As I look back on Rupert Wyatt’s Rise of the Planet of the Apes, it becomes more and more obvious that a good deal of the film is vapid and without substance. There’s a love line that exists between James Franco (127 Hours) and Freida Pinto (Slumdog Millionaire) that only serves to remind us how well-cast they were in their respective Danny Boyle films — and, unfortunately, how blatantly true the opposite is here. Neither actor is ineffective — their seemingly by-the-numbers approach hardly veers the film off course — yet there’s never really the feeling that either of them are getting under the skin of their characters. The same can be said of much of the supporting cast, which includes John Lithgow, Brian Cox, and Tom Felton — all good actors, by the way.
However, it would be unfair — and radically inaccurate — not to mention how big of a part the script plays in all of this. Co-writers Rick Jaffa and Amanda Silver have done a decent job of outlining an involving origin story — you can indeed expect follow-up films in the coming years — but, along the way, they’ve really failed to develop compelling characters. (The writing, I should mention, is significantly more responsible for the characters’ mundanity that the miscasting.) Franco’s San Francisco-based scientist plays almost as bland as the white lab coats he wears to work everyday, where he’s testing a drug on chimpanzees that could potentially cure Alzheimer’s disease.
Lithgow plays Franco’s father, who, of course, suffers from Alzheimer’s himself. As the title suggests, though, mere human drama isn’t enough to propel the franchise. Franco’s Will Rodman eventually takes one of his pet projects, an ape he names Caesar (Andy Serkis), under his wing and into his home. The mystery drug, labelled ALZ-112, works wonders on Caesar almost instantly. His level of intelligence rises exponentially, convincing Will to test out the drug on his ailing father, on whom it works the same magic at first. But, alas, some vicious antibodies and an unfortunate neighborhood dispute soon leave the group of characters in shambles. (Oh, I forgot to bring up the Pinto character. She’s a veterinarian, and her budding romance with Will is represented by the title card “Three Years Later” — somebody cue the shot of the two of them having a picnic and smiling.)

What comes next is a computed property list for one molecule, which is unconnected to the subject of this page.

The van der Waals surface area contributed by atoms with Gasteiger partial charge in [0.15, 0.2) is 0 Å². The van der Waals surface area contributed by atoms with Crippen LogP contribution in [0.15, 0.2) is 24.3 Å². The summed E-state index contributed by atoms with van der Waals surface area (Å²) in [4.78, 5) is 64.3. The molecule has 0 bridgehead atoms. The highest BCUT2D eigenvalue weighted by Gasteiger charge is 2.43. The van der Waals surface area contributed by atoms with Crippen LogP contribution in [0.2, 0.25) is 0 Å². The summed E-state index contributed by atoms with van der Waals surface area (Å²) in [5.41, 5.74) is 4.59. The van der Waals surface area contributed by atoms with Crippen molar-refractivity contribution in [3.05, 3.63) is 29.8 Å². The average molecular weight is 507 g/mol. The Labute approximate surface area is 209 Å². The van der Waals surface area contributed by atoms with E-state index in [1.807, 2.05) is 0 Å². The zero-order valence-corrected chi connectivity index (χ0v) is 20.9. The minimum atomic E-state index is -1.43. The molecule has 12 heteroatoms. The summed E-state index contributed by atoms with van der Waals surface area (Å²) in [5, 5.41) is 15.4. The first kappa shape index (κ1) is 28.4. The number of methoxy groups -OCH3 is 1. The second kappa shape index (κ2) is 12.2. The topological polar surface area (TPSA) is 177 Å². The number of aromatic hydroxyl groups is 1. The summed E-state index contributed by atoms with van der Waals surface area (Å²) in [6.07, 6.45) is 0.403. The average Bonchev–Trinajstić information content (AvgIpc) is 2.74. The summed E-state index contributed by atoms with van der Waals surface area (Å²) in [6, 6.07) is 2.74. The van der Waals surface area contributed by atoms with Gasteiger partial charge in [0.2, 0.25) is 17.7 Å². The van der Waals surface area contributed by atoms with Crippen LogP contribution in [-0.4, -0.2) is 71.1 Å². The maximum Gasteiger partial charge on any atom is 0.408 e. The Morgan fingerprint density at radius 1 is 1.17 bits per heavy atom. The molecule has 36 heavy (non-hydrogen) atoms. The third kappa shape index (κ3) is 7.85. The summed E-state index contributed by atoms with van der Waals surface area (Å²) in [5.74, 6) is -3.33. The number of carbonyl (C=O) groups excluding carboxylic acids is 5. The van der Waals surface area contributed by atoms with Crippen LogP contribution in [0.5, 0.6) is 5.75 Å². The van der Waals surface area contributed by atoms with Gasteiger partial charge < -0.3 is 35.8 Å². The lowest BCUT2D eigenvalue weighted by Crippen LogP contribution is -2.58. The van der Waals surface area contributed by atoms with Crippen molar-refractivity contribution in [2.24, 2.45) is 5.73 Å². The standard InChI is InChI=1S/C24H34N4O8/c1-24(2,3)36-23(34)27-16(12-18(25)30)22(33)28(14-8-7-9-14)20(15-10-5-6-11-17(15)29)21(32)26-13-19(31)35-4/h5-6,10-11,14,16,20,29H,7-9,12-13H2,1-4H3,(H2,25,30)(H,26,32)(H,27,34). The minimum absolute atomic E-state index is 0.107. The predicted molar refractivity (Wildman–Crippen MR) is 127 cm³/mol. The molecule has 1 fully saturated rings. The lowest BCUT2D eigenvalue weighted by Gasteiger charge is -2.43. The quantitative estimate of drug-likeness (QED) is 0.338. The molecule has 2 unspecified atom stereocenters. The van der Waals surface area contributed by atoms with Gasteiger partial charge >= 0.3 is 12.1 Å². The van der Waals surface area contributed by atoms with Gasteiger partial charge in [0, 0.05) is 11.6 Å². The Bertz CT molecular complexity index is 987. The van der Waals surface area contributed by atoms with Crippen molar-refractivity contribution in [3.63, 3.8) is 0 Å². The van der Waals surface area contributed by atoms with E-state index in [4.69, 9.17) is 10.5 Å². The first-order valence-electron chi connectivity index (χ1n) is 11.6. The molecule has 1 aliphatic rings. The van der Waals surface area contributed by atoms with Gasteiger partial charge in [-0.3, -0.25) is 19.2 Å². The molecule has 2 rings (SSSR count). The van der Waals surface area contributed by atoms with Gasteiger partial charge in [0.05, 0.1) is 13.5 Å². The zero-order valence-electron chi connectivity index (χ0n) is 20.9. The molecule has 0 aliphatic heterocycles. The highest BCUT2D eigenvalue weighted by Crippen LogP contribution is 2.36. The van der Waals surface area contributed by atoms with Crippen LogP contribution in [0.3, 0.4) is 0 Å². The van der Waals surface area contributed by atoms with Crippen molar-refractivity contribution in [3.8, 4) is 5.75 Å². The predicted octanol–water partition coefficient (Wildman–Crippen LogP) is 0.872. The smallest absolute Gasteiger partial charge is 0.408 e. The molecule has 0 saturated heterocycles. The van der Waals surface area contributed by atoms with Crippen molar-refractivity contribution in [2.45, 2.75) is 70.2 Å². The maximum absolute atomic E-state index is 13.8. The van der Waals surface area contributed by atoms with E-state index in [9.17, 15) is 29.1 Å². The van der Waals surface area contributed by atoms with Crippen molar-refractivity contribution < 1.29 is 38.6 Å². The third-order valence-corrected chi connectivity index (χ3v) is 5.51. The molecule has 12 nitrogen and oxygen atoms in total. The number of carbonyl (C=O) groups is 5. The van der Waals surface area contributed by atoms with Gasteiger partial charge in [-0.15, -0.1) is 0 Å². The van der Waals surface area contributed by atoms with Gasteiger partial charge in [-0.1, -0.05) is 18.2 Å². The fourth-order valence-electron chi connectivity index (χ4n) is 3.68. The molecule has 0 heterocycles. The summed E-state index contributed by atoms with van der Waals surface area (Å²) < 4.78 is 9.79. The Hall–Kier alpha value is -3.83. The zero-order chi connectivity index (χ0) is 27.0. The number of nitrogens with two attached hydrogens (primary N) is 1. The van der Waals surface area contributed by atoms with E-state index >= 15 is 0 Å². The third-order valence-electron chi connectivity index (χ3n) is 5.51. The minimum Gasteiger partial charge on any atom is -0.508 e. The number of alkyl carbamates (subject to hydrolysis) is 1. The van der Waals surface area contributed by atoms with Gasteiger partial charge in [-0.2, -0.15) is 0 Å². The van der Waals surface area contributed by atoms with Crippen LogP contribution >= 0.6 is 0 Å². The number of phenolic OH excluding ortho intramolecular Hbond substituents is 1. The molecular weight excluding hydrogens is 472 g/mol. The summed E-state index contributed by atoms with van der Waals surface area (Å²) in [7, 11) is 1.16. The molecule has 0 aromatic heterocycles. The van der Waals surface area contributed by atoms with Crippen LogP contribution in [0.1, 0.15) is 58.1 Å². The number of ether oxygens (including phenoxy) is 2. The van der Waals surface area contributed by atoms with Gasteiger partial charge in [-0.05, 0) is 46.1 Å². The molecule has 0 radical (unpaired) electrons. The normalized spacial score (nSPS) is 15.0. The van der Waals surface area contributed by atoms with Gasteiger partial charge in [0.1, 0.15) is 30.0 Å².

The low point comes when Caesar is ordered to live in a primate shelter housed by the sadistic father-son combination of Brian Cox and Tom Felton. These two men, apparently unqualified for any other professional arena, settle on abusing apes as their life’s passion. It’s startling how much pleasure the Felton character seems to get out of pummeling Caesar with blasts of hose water. It’s a character that I certainly despised — so I guess the film did its job there — but also one that I didn’t believe for a moment. If he gets this defensive when an ape tests his patience, I wouldn’t even want to know what he’d do to someone who stole his lunch money as a kid.
To be sure, I’m being a little too harsh on the film. For no stretch of its 105-minute running time does the film drag significantly; it’s also a decent step above a handful of franchise blockbusters of recent years. And it does accomplish something noteworthy with the Caesar character. The acclaim of Serkis’ motion-captured performance has been bloated immensely — I find the Oscar buzz extremely unwarranted, frankly — but it’s a worthy turn that ultimately creates the film’s most engaging character. You know a monumental point has been reached in cinematic technology when you’d rather observe a computerized ape than a romantic encounter between James Franco and Freida Pinto.
To Wyatt’s credit, too, the action scenes are staged niftily. The climactic battle sequence, set mostly on and around San Fran’s Golden Gate Bridge, is, I’m pleased to report, rather stunning. It’s one of those rare, extended action sequences that don’t feel redundant after the first couple of minutes. It’s actually, for my money, the highlight of the film — a film that, overall, is a safe and inconsequential endeavor, but also one that will lead to hundreds of millions in box-office receipts and a couple of sequels that will, in all likelihood, turn in a similar profit. In other words, it’s just like a lot of the tentpoles these days.
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